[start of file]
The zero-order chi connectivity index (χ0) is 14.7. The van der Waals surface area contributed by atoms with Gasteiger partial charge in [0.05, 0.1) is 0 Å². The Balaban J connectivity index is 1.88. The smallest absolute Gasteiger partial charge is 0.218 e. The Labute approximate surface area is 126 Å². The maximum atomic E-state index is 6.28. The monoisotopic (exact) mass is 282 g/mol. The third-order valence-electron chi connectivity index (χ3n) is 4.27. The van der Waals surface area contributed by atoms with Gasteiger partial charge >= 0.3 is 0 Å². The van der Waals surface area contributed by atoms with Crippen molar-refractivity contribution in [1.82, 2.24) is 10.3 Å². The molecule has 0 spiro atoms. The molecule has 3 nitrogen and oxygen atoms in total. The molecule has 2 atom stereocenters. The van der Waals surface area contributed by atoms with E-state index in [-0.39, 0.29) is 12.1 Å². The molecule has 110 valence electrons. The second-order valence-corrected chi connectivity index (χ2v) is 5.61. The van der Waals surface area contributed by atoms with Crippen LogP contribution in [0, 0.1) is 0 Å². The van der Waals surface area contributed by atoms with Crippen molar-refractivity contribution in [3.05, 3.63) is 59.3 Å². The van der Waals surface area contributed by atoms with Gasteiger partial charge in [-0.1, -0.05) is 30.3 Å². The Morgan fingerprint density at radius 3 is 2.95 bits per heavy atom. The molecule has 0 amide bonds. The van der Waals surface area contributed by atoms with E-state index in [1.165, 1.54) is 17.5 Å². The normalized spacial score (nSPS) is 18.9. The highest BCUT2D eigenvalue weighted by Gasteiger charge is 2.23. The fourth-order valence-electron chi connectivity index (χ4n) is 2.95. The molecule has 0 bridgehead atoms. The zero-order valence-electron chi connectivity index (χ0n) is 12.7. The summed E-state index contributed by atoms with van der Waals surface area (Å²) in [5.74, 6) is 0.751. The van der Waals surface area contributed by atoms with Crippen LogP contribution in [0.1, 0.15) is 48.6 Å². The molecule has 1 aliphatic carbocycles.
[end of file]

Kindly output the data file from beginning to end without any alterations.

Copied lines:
The zero-order chi connectivity index (χ0) is 14.7. The van der Waals surface area contributed by atoms with Gasteiger partial charge in [0.05, 0.1) is 0 Å². The Balaban J connectivity index is 1.88. The smallest absolute Gasteiger partial charge is 0.218 e. The Labute approximate surface area is 126 Å². The maximum atomic E-state index is 6.28. The monoisotopic (exact) mass is 282 g/mol. The third-order valence-electron chi connectivity index (χ3n) is 4.27. The van der Waals surface area contributed by atoms with Gasteiger partial charge >= 0.3 is 0 Å². The van der Waals surface area contributed by atoms with Crippen molar-refractivity contribution in [1.82, 2.24) is 10.3 Å². The molecule has 0 spiro atoms. The molecule has 3 nitrogen and oxygen atoms in total. The molecule has 2 atom stereocenters. The van der Waals surface area contributed by atoms with E-state index in [-0.39, 0.29) is 12.1 Å². The molecule has 110 valence electrons. The second-order valence-corrected chi connectivity index (χ2v) is 5.61. The van der Waals surface area contributed by atoms with Crippen LogP contribution in [0, 0.1) is 0 Å². The van der Waals surface area contributed by atoms with Crippen molar-refractivity contribution in [3.05, 3.63) is 59.3 Å². The van der Waals surface area contributed by atoms with Gasteiger partial charge in [-0.1, -0.05) is 30.3 Å². The Morgan fingerprint density at radius 3 is 2.95 bits per heavy atom. The molecule has 0 amide bonds. The van der Waals surface area contributed by atoms with E-state index in [1.165, 1.54) is 17.5 Å². The normalized spacial score (nSPS) is 18.9. The highest BCUT2D eigenvalue weighted by Gasteiger charge is 2.23. The fourth-order valence-electron chi connectivity index (χ4n) is 2.95. The molecule has 0 bridgehead atoms. The zero-order valence-electron chi connectivity index (χ0n) is 12.7. The summed E-state index contributed by atoms with van der Waals surface area (Å²) in [5.74, 6) is 0.751. The van der Waals surface area contributed by atoms with Crippen LogP contribution in [0.1, 0.15) is 48.6 Å². The molecule has 1 aliphatic carbocycles.